Roger Federer couldn't hide his delight after winning a record-equalling seventh Wimbledon title and 17th Grand Slam crown on Sunday.
The Swiss great shattered a tearful Andy Murray's dream of ending Britain's 76-year wait for an All England Club men's singles champion.
Federer, playing in his eighth Wimbledon final and 24th Grand Slam championship match, won in four sets 4-6 7-5 6-3 6-4 under the roof of Centre Court to join Pete Sampras and William Renshaw as a seven-time champion.
Federer, who has also regained the world number one ranking, is just the third man over 30 to win Wimbledon following Rod Laver in 1969 and Arthur Ashe in 1975.
"It equals me with Pete Sampras, who's my hero, so it feels amazing," said Federer, whose last Wimbledon title was in 2009 and was without a major since the 2010 Australian Open.
"I played some of my best tennis in my last couple of matches.
"It feels great being back here as the winner. It feels like it's never left me. I think I played some of my best tennis in the last couple of matches. I couldn't be more happy.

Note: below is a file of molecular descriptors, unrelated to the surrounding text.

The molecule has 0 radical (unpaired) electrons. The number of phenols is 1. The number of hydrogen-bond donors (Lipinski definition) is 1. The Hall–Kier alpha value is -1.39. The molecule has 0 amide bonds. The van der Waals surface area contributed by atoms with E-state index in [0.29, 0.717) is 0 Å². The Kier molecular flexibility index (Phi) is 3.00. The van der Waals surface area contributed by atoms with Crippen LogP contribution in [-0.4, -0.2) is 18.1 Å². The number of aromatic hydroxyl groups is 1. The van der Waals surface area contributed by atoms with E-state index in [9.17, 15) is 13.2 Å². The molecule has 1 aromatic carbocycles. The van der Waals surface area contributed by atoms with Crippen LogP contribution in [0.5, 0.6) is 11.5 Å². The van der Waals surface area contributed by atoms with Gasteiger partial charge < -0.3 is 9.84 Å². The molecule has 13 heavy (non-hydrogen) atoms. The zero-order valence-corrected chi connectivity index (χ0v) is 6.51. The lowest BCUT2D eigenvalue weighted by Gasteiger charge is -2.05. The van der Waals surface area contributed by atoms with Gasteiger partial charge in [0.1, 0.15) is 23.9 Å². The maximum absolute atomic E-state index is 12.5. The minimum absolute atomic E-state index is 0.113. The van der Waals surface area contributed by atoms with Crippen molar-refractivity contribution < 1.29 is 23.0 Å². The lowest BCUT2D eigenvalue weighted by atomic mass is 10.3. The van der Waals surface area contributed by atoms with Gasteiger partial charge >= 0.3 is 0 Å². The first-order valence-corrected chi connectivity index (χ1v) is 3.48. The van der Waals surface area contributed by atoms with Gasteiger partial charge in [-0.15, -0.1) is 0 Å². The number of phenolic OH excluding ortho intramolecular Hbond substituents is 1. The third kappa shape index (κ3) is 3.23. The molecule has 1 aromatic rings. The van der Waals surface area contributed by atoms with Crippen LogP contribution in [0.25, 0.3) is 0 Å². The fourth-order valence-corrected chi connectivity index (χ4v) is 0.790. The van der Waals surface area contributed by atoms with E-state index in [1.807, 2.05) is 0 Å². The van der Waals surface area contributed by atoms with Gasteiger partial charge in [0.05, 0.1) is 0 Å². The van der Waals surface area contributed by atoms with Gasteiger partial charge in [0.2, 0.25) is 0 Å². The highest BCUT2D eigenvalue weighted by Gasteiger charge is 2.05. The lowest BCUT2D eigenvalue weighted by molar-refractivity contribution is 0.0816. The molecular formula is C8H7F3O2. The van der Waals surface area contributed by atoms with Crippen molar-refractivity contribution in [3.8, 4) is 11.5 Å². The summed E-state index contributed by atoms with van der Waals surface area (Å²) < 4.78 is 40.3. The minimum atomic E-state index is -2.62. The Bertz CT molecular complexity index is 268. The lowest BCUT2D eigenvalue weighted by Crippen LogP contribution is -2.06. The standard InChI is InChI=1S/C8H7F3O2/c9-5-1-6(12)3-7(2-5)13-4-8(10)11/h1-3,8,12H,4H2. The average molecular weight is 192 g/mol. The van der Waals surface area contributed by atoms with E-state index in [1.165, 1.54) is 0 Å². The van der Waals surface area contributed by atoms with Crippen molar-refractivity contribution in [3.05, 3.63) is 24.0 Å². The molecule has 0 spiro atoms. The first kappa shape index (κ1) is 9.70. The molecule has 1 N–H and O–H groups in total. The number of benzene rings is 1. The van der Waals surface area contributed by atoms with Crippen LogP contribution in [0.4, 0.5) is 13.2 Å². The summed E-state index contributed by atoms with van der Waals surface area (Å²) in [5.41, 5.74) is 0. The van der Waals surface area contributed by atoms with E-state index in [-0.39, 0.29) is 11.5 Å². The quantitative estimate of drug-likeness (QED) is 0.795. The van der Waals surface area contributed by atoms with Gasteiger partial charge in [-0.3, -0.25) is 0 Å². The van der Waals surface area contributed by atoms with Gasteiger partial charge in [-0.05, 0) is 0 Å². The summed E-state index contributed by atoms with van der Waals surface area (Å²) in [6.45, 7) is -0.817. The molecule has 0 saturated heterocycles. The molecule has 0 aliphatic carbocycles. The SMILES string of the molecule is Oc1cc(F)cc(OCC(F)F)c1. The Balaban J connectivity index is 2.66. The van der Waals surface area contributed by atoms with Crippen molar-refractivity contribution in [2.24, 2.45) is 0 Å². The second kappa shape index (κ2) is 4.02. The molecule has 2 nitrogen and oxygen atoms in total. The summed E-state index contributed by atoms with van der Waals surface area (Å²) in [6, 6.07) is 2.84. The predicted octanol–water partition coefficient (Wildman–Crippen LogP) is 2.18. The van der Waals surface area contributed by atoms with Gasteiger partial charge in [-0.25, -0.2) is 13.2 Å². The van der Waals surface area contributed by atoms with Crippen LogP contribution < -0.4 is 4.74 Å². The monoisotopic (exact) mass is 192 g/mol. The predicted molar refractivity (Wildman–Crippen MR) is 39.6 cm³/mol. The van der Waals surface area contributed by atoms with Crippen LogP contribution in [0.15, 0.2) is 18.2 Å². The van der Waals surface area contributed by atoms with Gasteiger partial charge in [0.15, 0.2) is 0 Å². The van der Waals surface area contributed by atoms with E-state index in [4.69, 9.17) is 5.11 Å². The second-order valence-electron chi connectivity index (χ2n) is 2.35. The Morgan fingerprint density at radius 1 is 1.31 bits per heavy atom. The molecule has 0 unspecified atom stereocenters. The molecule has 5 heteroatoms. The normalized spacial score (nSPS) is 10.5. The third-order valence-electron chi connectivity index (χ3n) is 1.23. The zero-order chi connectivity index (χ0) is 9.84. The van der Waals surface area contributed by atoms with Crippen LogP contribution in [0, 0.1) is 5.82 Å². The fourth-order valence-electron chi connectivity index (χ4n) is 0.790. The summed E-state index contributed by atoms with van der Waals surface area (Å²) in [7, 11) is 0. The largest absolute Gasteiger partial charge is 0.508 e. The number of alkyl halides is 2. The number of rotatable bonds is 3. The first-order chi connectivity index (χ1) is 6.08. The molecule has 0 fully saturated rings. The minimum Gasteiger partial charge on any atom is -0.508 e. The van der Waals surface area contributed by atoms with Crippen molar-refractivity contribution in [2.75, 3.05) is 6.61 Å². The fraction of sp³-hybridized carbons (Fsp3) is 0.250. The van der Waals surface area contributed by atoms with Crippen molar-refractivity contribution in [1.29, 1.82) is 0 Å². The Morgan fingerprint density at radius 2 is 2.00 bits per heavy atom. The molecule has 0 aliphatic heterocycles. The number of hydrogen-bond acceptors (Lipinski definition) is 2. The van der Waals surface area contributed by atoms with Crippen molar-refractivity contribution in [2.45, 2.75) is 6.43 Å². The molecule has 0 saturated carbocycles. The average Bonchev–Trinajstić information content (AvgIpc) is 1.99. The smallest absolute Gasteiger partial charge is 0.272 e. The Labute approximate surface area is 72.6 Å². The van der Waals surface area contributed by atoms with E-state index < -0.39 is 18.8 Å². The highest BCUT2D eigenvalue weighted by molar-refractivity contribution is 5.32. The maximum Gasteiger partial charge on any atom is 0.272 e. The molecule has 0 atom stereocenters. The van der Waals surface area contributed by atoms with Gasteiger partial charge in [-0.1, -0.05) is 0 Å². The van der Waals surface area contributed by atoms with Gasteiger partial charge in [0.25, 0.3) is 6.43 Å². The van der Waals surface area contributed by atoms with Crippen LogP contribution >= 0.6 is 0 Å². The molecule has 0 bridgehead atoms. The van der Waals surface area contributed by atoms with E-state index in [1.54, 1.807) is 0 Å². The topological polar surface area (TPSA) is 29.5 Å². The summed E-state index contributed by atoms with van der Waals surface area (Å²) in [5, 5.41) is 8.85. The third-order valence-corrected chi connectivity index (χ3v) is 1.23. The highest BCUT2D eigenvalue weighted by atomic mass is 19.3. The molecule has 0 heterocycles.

"I started playing more even though I had a family. It all worked out and came together. It's a magical moment. It's a dream come true.
"It's nice. It's like it never left me. I've gone through some struggles and had a lot of changes in my life, so this one comes at the right time."
Federer also paid tribute to Murray, who broke down in tears during an on-court interview immediately after the match.
Murray had hoped to become the first British man to win Wimbledon for 76 years, but the world number four couldn't avoid his fourth defeat in four Grand Slam finals, three of which have come against Federer.
"He has done so well over the years. He has been so consistent and he shows he cares so deeply about tennis and this tournament," Federer added.
"He will win at least one grand slam. That's what I hope for Andy."